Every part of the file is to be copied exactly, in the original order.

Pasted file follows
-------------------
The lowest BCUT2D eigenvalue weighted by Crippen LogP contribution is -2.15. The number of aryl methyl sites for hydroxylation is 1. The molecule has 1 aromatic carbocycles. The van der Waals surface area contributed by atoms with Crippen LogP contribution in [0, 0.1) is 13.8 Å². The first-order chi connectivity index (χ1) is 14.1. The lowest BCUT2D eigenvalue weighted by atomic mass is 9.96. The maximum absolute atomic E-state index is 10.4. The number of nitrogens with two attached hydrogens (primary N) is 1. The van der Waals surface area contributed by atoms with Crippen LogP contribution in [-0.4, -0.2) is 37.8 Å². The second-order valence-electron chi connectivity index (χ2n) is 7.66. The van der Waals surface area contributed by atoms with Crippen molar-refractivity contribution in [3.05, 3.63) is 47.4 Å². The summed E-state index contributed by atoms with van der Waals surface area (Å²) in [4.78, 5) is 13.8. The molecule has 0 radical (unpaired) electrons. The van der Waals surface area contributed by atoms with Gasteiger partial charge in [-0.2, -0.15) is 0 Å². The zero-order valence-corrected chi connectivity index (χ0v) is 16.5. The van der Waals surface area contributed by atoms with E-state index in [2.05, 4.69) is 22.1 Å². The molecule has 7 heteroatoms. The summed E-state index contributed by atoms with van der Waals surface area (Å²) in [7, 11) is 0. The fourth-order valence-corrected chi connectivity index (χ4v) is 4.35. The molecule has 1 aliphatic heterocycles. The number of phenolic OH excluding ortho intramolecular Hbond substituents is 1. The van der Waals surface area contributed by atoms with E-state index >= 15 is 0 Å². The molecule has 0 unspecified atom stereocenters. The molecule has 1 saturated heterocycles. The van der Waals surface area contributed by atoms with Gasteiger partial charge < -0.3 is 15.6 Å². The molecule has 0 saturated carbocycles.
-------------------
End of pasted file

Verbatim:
The lowest BCUT2D eigenvalue weighted by Crippen LogP contribution is -2.15. The number of aryl methyl sites for hydroxylation is 1. The molecule has 1 aromatic carbocycles. The van der Waals surface area contributed by atoms with Crippen LogP contribution in [0, 0.1) is 13.8 Å². The first-order chi connectivity index (χ1) is 14.1. The lowest BCUT2D eigenvalue weighted by atomic mass is 9.96. The maximum absolute atomic E-state index is 10.4. The number of nitrogens with two attached hydrogens (primary N) is 1. The van der Waals surface area contributed by atoms with Crippen LogP contribution in [-0.4, -0.2) is 37.8 Å². The second-order valence-electron chi connectivity index (χ2n) is 7.66. The van der Waals surface area contributed by atoms with Crippen molar-refractivity contribution in [3.05, 3.63) is 47.4 Å². The summed E-state index contributed by atoms with van der Waals surface area (Å²) in [4.78, 5) is 13.8. The molecule has 0 radical (unpaired) electrons. The van der Waals surface area contributed by atoms with Gasteiger partial charge in [-0.2, -0.15) is 0 Å². The zero-order valence-corrected chi connectivity index (χ0v) is 16.5. The van der Waals surface area contributed by atoms with E-state index in [2.05, 4.69) is 22.1 Å². The molecule has 7 heteroatoms. The summed E-state index contributed by atoms with van der Waals surface area (Å²) in [7, 11) is 0. The fourth-order valence-corrected chi connectivity index (χ4v) is 4.35. The molecule has 1 aliphatic heterocycles. The number of phenolic OH excluding ortho intramolecular Hbond substituents is 1. The van der Waals surface area contributed by atoms with E-state index >= 15 is 0 Å². The molecule has 0 unspecified atom stereocenters. The molecule has 1 saturated heterocycles. The van der Waals surface area contributed by atoms with Gasteiger partial charge < -0.3 is 15.6 Å². The molecule has 0 saturated carbocycles.